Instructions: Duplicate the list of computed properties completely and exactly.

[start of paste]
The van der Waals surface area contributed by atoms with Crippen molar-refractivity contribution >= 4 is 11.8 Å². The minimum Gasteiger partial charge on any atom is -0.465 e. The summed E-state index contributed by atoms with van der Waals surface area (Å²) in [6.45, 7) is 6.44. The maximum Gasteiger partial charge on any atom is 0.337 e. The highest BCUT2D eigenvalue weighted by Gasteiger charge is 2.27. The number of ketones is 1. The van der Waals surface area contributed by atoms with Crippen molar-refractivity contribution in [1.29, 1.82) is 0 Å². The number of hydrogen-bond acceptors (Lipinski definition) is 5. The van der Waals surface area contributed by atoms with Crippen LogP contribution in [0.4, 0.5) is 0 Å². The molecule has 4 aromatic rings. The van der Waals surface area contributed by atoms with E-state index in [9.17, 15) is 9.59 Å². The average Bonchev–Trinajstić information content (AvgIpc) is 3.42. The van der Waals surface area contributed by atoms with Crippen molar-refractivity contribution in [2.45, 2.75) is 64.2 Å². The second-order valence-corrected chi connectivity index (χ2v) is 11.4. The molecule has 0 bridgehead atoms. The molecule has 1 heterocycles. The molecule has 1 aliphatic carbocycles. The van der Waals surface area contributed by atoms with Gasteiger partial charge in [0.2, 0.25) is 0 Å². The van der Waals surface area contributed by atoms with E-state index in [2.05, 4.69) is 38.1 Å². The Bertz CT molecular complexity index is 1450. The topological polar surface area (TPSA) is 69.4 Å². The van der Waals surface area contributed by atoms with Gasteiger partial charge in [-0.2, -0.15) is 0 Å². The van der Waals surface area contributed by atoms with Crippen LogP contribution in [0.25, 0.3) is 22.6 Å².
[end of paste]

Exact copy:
The van der Waals surface area contributed by atoms with Crippen molar-refractivity contribution >= 4 is 11.8 Å². The minimum Gasteiger partial charge on any atom is -0.465 e. The summed E-state index contributed by atoms with van der Waals surface area (Å²) in [6.45, 7) is 6.44. The maximum Gasteiger partial charge on any atom is 0.337 e. The highest BCUT2D eigenvalue weighted by Gasteiger charge is 2.27. The number of ketones is 1. The van der Waals surface area contributed by atoms with Crippen molar-refractivity contribution in [1.29, 1.82) is 0 Å². The number of hydrogen-bond acceptors (Lipinski definition) is 5. The van der Waals surface area contributed by atoms with Crippen LogP contribution in [0.4, 0.5) is 0 Å². The molecule has 4 aromatic rings. The van der Waals surface area contributed by atoms with E-state index in [9.17, 15) is 9.59 Å². The average Bonchev–Trinajstić information content (AvgIpc) is 3.42. The van der Waals surface area contributed by atoms with Crippen molar-refractivity contribution in [2.45, 2.75) is 64.2 Å². The second-order valence-corrected chi connectivity index (χ2v) is 11.4. The molecule has 0 bridgehead atoms. The molecule has 1 heterocycles. The molecule has 1 aliphatic carbocycles. The van der Waals surface area contributed by atoms with Gasteiger partial charge in [0.2, 0.25) is 0 Å². The van der Waals surface area contributed by atoms with E-state index in [2.05, 4.69) is 38.1 Å². The Bertz CT molecular complexity index is 1450. The topological polar surface area (TPSA) is 69.4 Å². The van der Waals surface area contributed by atoms with Gasteiger partial charge in [-0.2, -0.15) is 0 Å². The van der Waals surface area contributed by atoms with Crippen LogP contribution in [0.25, 0.3) is 22.6 Å².